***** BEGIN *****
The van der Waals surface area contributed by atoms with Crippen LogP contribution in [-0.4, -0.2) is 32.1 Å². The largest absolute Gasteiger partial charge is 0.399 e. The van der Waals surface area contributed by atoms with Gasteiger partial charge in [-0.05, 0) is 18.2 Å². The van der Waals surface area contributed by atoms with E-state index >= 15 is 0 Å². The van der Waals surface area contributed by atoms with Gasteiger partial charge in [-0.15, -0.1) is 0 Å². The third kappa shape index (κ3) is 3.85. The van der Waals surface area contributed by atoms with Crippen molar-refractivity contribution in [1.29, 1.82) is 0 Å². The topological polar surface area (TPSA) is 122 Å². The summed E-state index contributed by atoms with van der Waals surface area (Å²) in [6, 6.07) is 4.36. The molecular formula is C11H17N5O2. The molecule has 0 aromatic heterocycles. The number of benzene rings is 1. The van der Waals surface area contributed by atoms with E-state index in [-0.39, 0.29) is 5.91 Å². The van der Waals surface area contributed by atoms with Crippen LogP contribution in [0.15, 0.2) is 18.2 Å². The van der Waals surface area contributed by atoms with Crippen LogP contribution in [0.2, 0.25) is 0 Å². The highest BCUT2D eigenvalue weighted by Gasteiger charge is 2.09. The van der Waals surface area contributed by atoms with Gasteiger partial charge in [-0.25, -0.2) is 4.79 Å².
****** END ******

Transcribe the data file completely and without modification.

The van der Waals surface area contributed by atoms with Crippen LogP contribution in [-0.4, -0.2) is 32.1 Å². The largest absolute Gasteiger partial charge is 0.399 e. The van der Waals surface area contributed by atoms with Gasteiger partial charge in [-0.05, 0) is 18.2 Å². The van der Waals surface area contributed by atoms with E-state index >= 15 is 0 Å². The van der Waals surface area contributed by atoms with Gasteiger partial charge in [-0.15, -0.1) is 0 Å². The third kappa shape index (κ3) is 3.85. The van der Waals surface area contributed by atoms with Crippen molar-refractivity contribution in [1.29, 1.82) is 0 Å². The topological polar surface area (TPSA) is 122 Å². The summed E-state index contributed by atoms with van der Waals surface area (Å²) in [6, 6.07) is 4.36. The molecular formula is C11H17N5O2. The molecule has 0 aromatic heterocycles. The number of benzene rings is 1. The van der Waals surface area contributed by atoms with E-state index in [-0.39, 0.29) is 5.91 Å². The van der Waals surface area contributed by atoms with Crippen LogP contribution in [0.15, 0.2) is 18.2 Å². The van der Waals surface area contributed by atoms with Crippen LogP contribution in [0.2, 0.25) is 0 Å². The highest BCUT2D eigenvalue weighted by Gasteiger charge is 2.09. The van der Waals surface area contributed by atoms with Gasteiger partial charge in [-0.25, -0.2) is 4.79 Å².